By LISA CAPOBIANCO
Heading down the stairs at Westfarms Mall to grab a cup of coffee at Starbucks a couple of weeks ago, I got lost in a crowd full teenagers, crying babies coddled by their parents, and children under the age of 10 jumping up and down waiting to see Santa. Surrounded by Christmas decorations and advertisements in and outside the stores, it was clear that Christmas was well on its way…
After all, the date was already Nov. 8. If we don’t start shopping now, how will we ever find time to check that list twice before Dec. 25?
All I wanted was a tall, iced, regular unsweetened iced coffee, and it seemed nearly impossible to get by the crowd of folks flocking to Williams-Sonoma or Santa Claus surrounded by a gigantic, “Frozen”-themed snow globe. I was so close, but yet so far. Sneaking my way around the Starbucks stand to get in line, a sudden cloud of confusion burst over my head as the line of java customers blended in completely with the line of families waiting to see Santa.
“Which line is my line,” I asked myself. Widening my eyes while completely in a state of coffee withdrawal, I finally picked a line hoping it was the right one. “Whew,” I said to myself as my vantage point became less muddled. Thinking about my order as I stood there, a woman suddenly emerged behind me with the same cloud of confusion: “Is this the line for Starbucks or for Santa?” she asked me.
“This is the line for Starbucks,” I said with a chuckle. “Don’t worry-I was confused too when I came too.”
After that experience, it became even more evident to me that Thanksgiving truly is the holiday that is overlooked by our society year after year. Are we so anxious to look for that perfect gift that we must flock to the mall during the first or second weekend of November with all eyes on the prize? And what comes first every year: the turkey or Santa? I love Christmas, but it seems like Santa gets the spotlight first every holiday season.
It is so easy to get lost in the crowd of consumers, the advertisements, and special “limited-time only” sales.
“This is ridiculous,” I told myself as I sat down 20 minutes later with my iced coffee, waiting to meet up with a friend. “Where is Thanksgiving? What has this holiday turned into?”
Thanksgiving is more than just a time to say “thank you.” It is also a time of reflection on the things in our lives that make us whole every day. Thanksgiving also is about the memories and traditions that have evolved among friends and families. Looking at all the decorations did not just remind me that I still have as shopping list unchecked, but it also brought to mind my memories of Thanksgiving growing up in my own family.
This time of year always reminds me of those infamous Thanksgiving dinners held at my grandmother’s house when I was a little girl. The smell of my grandmother’s homemade chicken soup boiling on the stove as I stepped inside to greet her with my parents alongside me will never leave my memory. Her soup was more than just an appetizer to hold us over before the main course was served (and that soup wasn’t the only appetizer)—it was symbolic for her natural inclination to make sure we always ate enough, no matter how full or not we actually were.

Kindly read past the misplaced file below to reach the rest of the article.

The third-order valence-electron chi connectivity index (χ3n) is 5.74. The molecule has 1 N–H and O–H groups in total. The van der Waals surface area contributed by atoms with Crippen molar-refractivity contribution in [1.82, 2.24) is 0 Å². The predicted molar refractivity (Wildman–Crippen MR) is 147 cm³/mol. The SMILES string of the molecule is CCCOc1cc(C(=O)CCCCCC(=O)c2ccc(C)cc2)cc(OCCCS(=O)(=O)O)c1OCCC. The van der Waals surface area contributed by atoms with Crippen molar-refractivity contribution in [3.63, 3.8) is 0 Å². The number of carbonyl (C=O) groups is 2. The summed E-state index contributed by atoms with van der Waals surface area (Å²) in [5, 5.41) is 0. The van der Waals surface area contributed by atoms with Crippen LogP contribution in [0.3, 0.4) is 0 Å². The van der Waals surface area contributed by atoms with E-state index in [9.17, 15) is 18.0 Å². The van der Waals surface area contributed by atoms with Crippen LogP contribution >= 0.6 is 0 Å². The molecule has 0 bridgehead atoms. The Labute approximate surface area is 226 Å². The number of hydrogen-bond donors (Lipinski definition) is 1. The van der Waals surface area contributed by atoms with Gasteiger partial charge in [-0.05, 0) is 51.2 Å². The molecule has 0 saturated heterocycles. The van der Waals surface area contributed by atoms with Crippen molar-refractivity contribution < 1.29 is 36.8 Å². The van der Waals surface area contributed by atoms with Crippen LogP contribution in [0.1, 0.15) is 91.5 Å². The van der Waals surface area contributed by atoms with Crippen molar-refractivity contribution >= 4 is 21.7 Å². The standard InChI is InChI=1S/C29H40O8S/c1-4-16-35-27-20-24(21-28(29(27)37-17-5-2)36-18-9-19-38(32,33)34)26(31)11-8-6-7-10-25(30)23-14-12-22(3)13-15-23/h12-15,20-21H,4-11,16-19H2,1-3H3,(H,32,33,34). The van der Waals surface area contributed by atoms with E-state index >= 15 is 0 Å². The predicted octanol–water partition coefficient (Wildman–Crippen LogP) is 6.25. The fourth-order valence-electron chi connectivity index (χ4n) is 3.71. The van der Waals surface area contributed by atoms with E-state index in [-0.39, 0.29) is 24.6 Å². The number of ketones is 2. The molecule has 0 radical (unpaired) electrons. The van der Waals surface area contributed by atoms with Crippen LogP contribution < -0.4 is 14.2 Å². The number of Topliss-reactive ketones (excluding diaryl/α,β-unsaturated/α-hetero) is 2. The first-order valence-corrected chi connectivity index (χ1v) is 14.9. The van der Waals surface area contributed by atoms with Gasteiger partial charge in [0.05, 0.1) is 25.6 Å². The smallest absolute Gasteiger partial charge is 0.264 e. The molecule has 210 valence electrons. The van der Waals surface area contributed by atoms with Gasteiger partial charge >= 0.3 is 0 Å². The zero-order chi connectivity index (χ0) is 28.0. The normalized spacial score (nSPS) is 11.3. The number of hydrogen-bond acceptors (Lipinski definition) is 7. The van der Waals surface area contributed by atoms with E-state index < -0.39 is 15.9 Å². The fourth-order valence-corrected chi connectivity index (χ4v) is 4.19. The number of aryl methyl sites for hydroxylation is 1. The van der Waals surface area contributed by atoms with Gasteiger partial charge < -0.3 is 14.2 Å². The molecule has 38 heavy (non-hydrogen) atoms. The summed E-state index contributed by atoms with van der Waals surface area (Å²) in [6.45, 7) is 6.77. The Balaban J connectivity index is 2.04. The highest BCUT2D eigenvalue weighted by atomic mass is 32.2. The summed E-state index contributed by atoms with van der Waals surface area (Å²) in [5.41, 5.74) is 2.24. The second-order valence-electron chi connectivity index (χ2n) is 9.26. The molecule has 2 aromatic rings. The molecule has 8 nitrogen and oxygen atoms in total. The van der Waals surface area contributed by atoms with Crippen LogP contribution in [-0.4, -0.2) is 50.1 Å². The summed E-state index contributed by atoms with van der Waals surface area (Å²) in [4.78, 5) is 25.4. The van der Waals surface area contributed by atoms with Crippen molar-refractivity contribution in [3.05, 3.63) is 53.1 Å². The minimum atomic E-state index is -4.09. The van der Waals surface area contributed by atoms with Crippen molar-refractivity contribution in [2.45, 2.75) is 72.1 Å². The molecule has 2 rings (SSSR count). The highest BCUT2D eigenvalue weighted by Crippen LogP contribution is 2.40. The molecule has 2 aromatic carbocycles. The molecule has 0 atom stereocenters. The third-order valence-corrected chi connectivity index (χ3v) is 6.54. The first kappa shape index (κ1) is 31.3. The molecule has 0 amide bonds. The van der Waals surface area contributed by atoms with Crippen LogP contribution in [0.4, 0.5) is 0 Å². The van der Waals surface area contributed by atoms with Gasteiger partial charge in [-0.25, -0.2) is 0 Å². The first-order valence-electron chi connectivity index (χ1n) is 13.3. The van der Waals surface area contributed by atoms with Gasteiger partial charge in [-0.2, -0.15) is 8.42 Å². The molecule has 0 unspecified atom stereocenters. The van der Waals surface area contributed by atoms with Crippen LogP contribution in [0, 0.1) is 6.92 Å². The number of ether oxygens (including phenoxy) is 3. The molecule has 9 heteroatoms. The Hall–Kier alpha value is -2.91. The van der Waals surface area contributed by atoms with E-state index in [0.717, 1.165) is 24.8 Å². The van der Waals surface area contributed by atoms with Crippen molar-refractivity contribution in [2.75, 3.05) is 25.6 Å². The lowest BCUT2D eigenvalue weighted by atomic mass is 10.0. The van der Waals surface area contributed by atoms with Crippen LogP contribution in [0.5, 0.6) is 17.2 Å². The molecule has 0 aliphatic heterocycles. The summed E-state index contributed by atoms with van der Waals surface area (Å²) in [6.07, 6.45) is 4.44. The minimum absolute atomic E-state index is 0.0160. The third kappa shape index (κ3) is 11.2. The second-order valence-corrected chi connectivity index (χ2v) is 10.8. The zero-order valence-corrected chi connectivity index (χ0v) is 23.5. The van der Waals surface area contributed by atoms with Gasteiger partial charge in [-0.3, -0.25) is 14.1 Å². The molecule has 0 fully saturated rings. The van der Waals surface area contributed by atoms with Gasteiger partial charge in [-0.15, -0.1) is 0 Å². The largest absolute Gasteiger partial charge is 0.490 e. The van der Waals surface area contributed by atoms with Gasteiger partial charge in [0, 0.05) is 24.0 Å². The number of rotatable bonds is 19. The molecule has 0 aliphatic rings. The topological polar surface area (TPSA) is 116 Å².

“Have some more,” she always insisted.
Even when we said, “No thank you,” she still dumped that soup at the bottom of our bowls, refusing to believe we were satisfied with just the first serving.
Spending the first 15 minutes gobbling up soup, shrimp, and dinner rolls, it’s not very long before we move onto the main course.
For an Italian family like mine, a Thanksgiving meal is more than just turkey and all the trimmings—it’s all of those additional recipes carried down from generation to generation. From homemade meatballs with marinara sauce and cavatelli to antipasto salad to pizzelles (coated with confectioner’s sugar unlike the store-bought ones), it seems as though we just can’t get enough of that comfort food our own ancestors enjoyed when they arrived here in America.
How many Italians does it take to gobble up a 10-pound turkey with sweet and mashed potatoes, stuffing, green casserole, cranberry sauce, pasta/meatballs and two kinds of pies as well as cookies? Not many. It takes years of training to eat like we do yet we’ve done it every year successfully with a lot of laughs and our stomachs so full we can’t quite get that zipper up on our pants.
But none of those dishes served on Thanksgiving would taste the way they are without eating them with the people who know you best. A cannoli is just a cannoli by itself, but if you’re eating it with the people you care about, the taste of it is just that more indescribable.
Although my grandmother is still alive today, she is not physically capable of hosting those dinners anymore. Still going strong at 87 years old, she still enjoys the holidays with her children and grandchildren even though her dementia seems to affect her on certain days more than others.
Yet, I still remember the smells created by all the food spread out on her kitchen counter, all combining into this unbelievable aroma that you can only recognize on Thanksgiving Day.
So next time you feel overwhelmed in a crowded mall this week (i.e. Black Friday), just remember some of those memories and traditions (old and new) that truly made your Thanksgiving experience real.
Lisa Capobianco is a reporter with The Observer.com.